ST. JOHN | Blame it on the early onset of winter temperatures or on the overly optimistic predictions of town officials.

When Walsh and Kelly was awarded the contract in August for more than $5 million in paving around town, officials were confident the 20 miles of roads would be completed before the asphalt plants closed for the year. Instead, work shut down Nov. 8 with a little more than half the paving done.

Not to worry. Work will resume in the spring on the remaining eight to 10 miles left undone, Town Manager Steven Kil said.

The council decided in April to borrow $5.2 million to reconstruct Joliet Street and Patterson Street and repave a plethora of neighborhood streets all over the town.

Walsh and Kelly's bid of $4.77 million was a positive sign because it was low enough to think about adding about half a dozen other small pieces - cul de sacs and short stretches of neighborhood roads - that were bid as alternates.

The council also spent $10,000 to have Standard & Poors evaluate the town's bond rating situation. That resulted in the town's rating being raised from A to AA, which meant it was able to get a lower interest rate on the bonds, 2.9 percent, and the buyer of the bonds also had to pay a premium of more than $200,000, which was used to pay for the added street work.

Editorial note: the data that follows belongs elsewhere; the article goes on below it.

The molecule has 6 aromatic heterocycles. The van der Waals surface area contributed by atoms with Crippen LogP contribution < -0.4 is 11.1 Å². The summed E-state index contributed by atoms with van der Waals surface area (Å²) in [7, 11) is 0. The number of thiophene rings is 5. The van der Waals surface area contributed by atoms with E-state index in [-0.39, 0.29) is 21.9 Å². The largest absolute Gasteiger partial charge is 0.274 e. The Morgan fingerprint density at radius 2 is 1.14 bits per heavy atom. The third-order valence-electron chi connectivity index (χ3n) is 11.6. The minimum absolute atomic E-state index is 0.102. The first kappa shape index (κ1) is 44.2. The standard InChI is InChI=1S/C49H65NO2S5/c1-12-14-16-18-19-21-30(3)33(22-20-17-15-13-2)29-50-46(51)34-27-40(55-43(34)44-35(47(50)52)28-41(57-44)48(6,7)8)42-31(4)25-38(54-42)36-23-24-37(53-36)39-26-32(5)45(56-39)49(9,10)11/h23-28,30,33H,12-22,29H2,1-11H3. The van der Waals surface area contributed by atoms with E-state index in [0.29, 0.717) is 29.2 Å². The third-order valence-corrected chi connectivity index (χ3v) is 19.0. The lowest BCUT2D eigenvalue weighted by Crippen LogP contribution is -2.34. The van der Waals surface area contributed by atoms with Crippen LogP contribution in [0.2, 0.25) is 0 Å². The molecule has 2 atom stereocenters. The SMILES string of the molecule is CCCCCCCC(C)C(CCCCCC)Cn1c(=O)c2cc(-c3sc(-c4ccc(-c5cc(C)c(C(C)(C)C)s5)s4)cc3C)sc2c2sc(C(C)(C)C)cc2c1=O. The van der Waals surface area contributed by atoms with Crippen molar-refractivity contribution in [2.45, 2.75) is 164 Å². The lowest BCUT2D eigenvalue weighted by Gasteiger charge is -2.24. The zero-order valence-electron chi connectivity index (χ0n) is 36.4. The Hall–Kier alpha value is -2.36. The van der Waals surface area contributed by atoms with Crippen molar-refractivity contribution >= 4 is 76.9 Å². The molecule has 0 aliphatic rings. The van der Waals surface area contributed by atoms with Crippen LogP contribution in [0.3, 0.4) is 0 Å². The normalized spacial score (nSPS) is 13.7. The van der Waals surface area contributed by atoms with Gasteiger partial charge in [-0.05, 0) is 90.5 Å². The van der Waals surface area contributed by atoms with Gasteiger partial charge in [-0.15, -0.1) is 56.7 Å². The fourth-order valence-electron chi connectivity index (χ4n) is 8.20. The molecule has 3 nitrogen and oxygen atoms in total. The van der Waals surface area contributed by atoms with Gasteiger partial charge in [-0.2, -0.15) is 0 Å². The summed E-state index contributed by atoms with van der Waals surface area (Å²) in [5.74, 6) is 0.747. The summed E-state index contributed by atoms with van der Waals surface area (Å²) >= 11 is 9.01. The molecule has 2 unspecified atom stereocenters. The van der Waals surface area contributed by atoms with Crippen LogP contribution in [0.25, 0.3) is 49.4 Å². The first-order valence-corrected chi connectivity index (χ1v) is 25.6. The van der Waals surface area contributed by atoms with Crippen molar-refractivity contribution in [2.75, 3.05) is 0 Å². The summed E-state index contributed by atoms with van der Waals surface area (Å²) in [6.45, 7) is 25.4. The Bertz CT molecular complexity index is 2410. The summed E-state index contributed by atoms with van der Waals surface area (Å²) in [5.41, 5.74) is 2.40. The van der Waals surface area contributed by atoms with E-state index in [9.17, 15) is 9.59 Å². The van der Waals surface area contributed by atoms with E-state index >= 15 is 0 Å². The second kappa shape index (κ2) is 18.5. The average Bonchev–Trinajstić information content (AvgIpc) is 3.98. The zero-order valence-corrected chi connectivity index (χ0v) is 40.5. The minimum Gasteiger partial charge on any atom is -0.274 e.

The remaining amount of the bond issue went to pay for legal fees and financing costs.

To do the paving, Kil said the town was divided into quadrants with the center at U.S. 41 and 93rd Avenue. The paving started in the northwest quadrant and proceeded counter clockwise so as not to interfere with the major road reconstruction projects.

Nine miles of neighborhood streets were completed along with the Joliet and Patterson work, another 2.3 miles.

The delay in completing the paving work will not have any impact on the cost of the contract, and councilmen said at the Nov. 20 council meeting they had received many calls from residents happy with the work.

Kil praised Walsh and Kelly's work as "very timely, professional and good quality."

Residents also should be glad the work will not increase their taxes. The bonds, which will be paid off in 2029, are being retired with revenue from the town's share of the county's economic development income tax and money from the town's cumulative capital development levy. The council did approve an increase in the levy in July to the maximum 5 cents per $100 of assessed valuation.

The levy decreases as the town's assessed value increases, and, over the years, it had dropped to one cent per $100. Residents interested in learning if their street is still on the list of those to be done in the spring can look on the town's website. The total represents about 20 percent of the 101 road miles the town maintains.

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